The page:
By Hannah Reich Berman
As I see it, nobody offers to protect anyone these days. I can’t remember the last time I heard anyone say, “I will protect you.” But I have heard alternative phrases that are offers of the same thing—protection. But now, people say it differently. They say, “Don’t worry, I have your back!” This expression has been on the scene for a while now. If anybody ever says that to me, however, my first reaction is likely to be, “Are you sure you want it?” My back is nothing to write home about. It aches most of the time, and some days it’s only with a major effort that I am able to stand straight. Anyone who wants my back is welcome to it!
Upon further reflection, however, I simply hope I will remember that this is only a figure of speech and not to be taken literally. Nobody who knows me wants my back, but I know that my friends will offer protection should they feel that I need it. It took some getting used to, but I confess that I like the new expression.
There’s another new phrase, one that replaces familiar old complaints such as “He ratted on me,” “He squealed,” or “He gave me away.” People don’t talk like that anymore. It takes me time to catch on to new things, but even I would no longer use words such as squealed or ratted. If I ever feel that someone has betrayed me, I plan to say what everyone else says: “You threw me under the bus.” Betrayal is nasty, but it doesn’t compare to throwing someone under a bus. Still, I like this expression as well.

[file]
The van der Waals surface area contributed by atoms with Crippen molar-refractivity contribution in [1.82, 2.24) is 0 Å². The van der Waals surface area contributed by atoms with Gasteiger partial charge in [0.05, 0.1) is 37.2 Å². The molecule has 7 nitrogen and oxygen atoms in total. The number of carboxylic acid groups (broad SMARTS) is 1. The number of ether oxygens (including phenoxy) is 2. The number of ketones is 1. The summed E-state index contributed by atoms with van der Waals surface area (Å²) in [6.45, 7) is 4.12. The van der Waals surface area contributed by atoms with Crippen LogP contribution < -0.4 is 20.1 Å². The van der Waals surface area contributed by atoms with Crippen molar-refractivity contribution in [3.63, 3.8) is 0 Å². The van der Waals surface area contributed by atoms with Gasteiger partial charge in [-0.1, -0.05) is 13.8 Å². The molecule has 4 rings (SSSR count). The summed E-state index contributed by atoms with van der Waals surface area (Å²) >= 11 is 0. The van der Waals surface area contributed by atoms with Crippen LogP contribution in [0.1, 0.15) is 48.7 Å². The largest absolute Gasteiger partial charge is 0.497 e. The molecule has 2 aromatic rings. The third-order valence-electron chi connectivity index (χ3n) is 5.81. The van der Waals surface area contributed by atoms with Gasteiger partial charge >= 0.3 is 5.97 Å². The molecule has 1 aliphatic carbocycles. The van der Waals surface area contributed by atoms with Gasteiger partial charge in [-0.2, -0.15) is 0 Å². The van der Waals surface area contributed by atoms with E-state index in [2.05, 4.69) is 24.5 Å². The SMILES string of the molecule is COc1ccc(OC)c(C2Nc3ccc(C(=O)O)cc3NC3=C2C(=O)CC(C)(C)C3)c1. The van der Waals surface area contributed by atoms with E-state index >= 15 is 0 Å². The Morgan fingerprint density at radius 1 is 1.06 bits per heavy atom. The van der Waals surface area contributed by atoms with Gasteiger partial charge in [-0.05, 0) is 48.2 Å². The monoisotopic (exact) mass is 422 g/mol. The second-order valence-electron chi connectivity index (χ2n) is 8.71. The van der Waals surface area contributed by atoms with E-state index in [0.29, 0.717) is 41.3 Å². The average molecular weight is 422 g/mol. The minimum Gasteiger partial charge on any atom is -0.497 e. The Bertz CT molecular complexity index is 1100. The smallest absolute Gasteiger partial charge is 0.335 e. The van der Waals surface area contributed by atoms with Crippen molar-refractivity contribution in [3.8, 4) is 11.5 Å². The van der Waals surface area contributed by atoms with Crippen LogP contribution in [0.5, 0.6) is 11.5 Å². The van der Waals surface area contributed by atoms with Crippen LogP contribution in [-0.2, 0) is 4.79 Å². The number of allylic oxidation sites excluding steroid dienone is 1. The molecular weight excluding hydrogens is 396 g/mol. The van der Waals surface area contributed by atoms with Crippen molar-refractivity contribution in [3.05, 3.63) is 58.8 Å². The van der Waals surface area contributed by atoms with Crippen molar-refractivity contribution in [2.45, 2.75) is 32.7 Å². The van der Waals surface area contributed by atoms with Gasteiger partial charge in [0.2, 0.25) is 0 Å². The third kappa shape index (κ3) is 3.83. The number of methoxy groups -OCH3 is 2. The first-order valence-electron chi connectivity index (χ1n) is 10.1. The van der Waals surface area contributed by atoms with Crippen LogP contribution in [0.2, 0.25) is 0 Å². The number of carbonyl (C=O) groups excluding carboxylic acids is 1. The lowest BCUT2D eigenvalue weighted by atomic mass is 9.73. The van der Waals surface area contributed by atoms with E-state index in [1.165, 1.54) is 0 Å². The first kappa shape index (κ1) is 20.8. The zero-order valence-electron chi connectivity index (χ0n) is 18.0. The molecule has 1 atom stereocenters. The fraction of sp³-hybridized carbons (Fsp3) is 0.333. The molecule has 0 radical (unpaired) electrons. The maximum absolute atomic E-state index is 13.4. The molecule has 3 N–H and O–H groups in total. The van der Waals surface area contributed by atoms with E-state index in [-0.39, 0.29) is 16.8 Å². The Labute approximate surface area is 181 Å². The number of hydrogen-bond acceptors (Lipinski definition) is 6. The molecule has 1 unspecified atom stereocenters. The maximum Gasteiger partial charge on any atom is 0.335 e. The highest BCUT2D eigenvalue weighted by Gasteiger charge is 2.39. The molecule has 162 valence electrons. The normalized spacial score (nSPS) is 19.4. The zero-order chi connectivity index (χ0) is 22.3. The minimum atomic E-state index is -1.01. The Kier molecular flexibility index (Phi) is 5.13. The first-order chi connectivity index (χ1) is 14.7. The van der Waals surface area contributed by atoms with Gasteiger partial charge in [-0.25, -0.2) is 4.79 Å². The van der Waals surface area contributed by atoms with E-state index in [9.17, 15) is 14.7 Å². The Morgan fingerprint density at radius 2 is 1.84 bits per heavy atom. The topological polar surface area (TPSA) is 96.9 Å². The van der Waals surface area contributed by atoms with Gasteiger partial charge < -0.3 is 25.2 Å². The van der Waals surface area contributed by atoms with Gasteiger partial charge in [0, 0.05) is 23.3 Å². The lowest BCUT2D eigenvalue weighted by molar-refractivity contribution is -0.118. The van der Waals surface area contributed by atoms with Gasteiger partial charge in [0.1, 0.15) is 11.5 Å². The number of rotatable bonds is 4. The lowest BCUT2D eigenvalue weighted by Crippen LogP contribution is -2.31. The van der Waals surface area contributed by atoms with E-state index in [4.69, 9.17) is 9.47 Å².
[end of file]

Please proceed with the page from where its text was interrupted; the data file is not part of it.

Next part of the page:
Once upon a time we would refer to a person who showed little or no emotion as being devoid of expression or as having no personality. We don’t say things like that anymore. Now we say that such a person has a flat affect. That’s my all-time favorite! I love that expression, possibly because the words indicate that the speaker has a degree of knowledge in the field of psychology. Of course I have no such knowledge, but why should I let that hold me back?
While changes in speech are interesting, what is really interesting are the names used for new technological equipment. The one that I most disagree with is referring to a cell phone as a smart phone. Smart doesn’t do it justice. It would more be appropriate to call it an everything phone. If that name (“everything”) is good enough for a bagel, it should be good enough for a phone. The fact is that it does do everything. So few people use it strictly for calls these days that there’s no reason to call it a phone. The little instrument has so many uses that it’s hard to know which one is primary. Some people (dinosaurs like me) still use it for calls. But we are few. Most people use it to send text messages or e‑mails.
This is totally understandable, because after all, G‑d-forbid an hour should pass without e‑mail! Additionally, just about everyone uses it as a camera so they can take a picture that they can then immediately show to someone and then, just as quickly, delete it so the image is never to be seen again.
Still, others have a far more important use for these smart phones. These are the people who spend every waking hour playing games with total strangers. Will someone please explain to me what that is about? Don’t these people have enough family and friends? Why play games with people they never knew before and will, in all likelihood, never meet? Of course some games have nothing to do with a second party. People also play games by themselves. I think of it as electronic solitaire.